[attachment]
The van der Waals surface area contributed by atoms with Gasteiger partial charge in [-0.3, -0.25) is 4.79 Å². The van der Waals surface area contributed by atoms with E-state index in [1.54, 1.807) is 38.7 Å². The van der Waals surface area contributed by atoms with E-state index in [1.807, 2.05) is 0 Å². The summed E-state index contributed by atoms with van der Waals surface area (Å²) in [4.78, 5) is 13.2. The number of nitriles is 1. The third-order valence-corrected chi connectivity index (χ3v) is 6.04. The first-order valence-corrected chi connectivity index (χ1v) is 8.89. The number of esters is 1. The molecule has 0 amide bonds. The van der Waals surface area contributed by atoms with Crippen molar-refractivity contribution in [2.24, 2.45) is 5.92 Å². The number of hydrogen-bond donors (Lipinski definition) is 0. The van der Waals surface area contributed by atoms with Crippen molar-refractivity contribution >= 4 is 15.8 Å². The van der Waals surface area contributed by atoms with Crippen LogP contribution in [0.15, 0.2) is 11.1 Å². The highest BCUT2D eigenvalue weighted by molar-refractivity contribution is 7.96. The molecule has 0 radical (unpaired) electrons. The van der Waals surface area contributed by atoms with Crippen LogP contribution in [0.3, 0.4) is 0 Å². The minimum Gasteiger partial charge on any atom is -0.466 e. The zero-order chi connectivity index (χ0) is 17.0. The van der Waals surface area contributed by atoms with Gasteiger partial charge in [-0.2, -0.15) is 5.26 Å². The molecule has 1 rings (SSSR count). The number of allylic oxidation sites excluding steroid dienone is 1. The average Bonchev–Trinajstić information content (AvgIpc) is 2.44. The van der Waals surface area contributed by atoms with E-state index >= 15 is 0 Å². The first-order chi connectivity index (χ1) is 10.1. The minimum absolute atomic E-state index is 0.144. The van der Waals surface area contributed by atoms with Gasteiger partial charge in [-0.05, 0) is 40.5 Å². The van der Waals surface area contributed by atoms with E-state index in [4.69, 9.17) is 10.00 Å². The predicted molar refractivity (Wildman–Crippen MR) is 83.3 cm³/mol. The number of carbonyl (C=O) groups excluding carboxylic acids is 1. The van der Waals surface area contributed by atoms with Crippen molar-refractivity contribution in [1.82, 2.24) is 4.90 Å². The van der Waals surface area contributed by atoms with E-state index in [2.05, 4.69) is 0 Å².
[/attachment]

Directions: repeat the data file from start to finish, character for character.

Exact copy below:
The van der Waals surface area contributed by atoms with Gasteiger partial charge in [-0.3, -0.25) is 4.79 Å². The van der Waals surface area contributed by atoms with E-state index in [1.54, 1.807) is 38.7 Å². The van der Waals surface area contributed by atoms with E-state index in [1.807, 2.05) is 0 Å². The summed E-state index contributed by atoms with van der Waals surface area (Å²) in [4.78, 5) is 13.2. The number of nitriles is 1. The third-order valence-corrected chi connectivity index (χ3v) is 6.04. The first-order valence-corrected chi connectivity index (χ1v) is 8.89. The number of esters is 1. The molecule has 0 amide bonds. The van der Waals surface area contributed by atoms with Crippen molar-refractivity contribution in [2.24, 2.45) is 5.92 Å². The number of hydrogen-bond donors (Lipinski definition) is 0. The van der Waals surface area contributed by atoms with Crippen molar-refractivity contribution >= 4 is 15.8 Å². The van der Waals surface area contributed by atoms with Crippen LogP contribution in [0.15, 0.2) is 11.1 Å². The highest BCUT2D eigenvalue weighted by molar-refractivity contribution is 7.96. The molecule has 0 radical (unpaired) electrons. The van der Waals surface area contributed by atoms with Crippen LogP contribution in [0.3, 0.4) is 0 Å². The minimum Gasteiger partial charge on any atom is -0.466 e. The zero-order chi connectivity index (χ0) is 17.0. The van der Waals surface area contributed by atoms with Gasteiger partial charge in [-0.2, -0.15) is 5.26 Å². The molecule has 1 rings (SSSR count). The number of allylic oxidation sites excluding steroid dienone is 1. The average Bonchev–Trinajstić information content (AvgIpc) is 2.44. The van der Waals surface area contributed by atoms with E-state index >= 15 is 0 Å². The first-order chi connectivity index (χ1) is 10.1. The minimum absolute atomic E-state index is 0.144. The van der Waals surface area contributed by atoms with Gasteiger partial charge in [-0.05, 0) is 40.5 Å². The van der Waals surface area contributed by atoms with E-state index in [4.69, 9.17) is 10.00 Å². The predicted molar refractivity (Wildman–Crippen MR) is 83.3 cm³/mol. The number of carbonyl (C=O) groups excluding carboxylic acids is 1. The van der Waals surface area contributed by atoms with Crippen molar-refractivity contribution in [1.82, 2.24) is 4.90 Å². The van der Waals surface area contributed by atoms with E-state index in [2.05, 4.69) is 0 Å².